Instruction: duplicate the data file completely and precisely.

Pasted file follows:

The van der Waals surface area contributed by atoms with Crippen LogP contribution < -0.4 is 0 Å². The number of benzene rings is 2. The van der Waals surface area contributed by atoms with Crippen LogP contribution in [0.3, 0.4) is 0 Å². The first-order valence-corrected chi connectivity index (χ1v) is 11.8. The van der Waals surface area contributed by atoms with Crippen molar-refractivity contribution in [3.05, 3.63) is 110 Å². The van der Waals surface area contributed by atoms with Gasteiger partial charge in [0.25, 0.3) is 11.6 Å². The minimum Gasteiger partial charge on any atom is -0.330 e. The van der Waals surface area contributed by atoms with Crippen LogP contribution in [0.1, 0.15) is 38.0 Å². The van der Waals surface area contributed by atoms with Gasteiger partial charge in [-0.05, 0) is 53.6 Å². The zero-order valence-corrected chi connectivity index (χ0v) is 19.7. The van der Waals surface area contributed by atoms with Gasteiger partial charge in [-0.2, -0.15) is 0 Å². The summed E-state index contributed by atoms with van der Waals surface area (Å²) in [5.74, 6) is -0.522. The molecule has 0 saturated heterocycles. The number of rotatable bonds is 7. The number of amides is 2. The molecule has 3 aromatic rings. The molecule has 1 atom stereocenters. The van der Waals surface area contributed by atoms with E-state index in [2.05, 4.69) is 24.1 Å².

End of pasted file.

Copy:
The van der Waals surface area contributed by atoms with Crippen LogP contribution < -0.4 is 0 Å². The number of benzene rings is 2. The van der Waals surface area contributed by atoms with Crippen LogP contribution in [0.3, 0.4) is 0 Å². The first-order valence-corrected chi connectivity index (χ1v) is 11.8. The van der Waals surface area contributed by atoms with Crippen molar-refractivity contribution in [3.05, 3.63) is 110 Å². The van der Waals surface area contributed by atoms with Gasteiger partial charge in [0.25, 0.3) is 11.6 Å². The minimum Gasteiger partial charge on any atom is -0.330 e. The van der Waals surface area contributed by atoms with Crippen LogP contribution in [0.1, 0.15) is 38.0 Å². The van der Waals surface area contributed by atoms with Gasteiger partial charge in [-0.05, 0) is 53.6 Å². The zero-order valence-corrected chi connectivity index (χ0v) is 19.7. The van der Waals surface area contributed by atoms with Gasteiger partial charge in [-0.2, -0.15) is 0 Å². The summed E-state index contributed by atoms with van der Waals surface area (Å²) in [5.74, 6) is -0.522. The molecule has 0 saturated heterocycles. The number of rotatable bonds is 7. The number of amides is 2. The molecule has 3 aromatic rings. The molecule has 1 atom stereocenters. The van der Waals surface area contributed by atoms with E-state index in [2.05, 4.69) is 24.1 Å².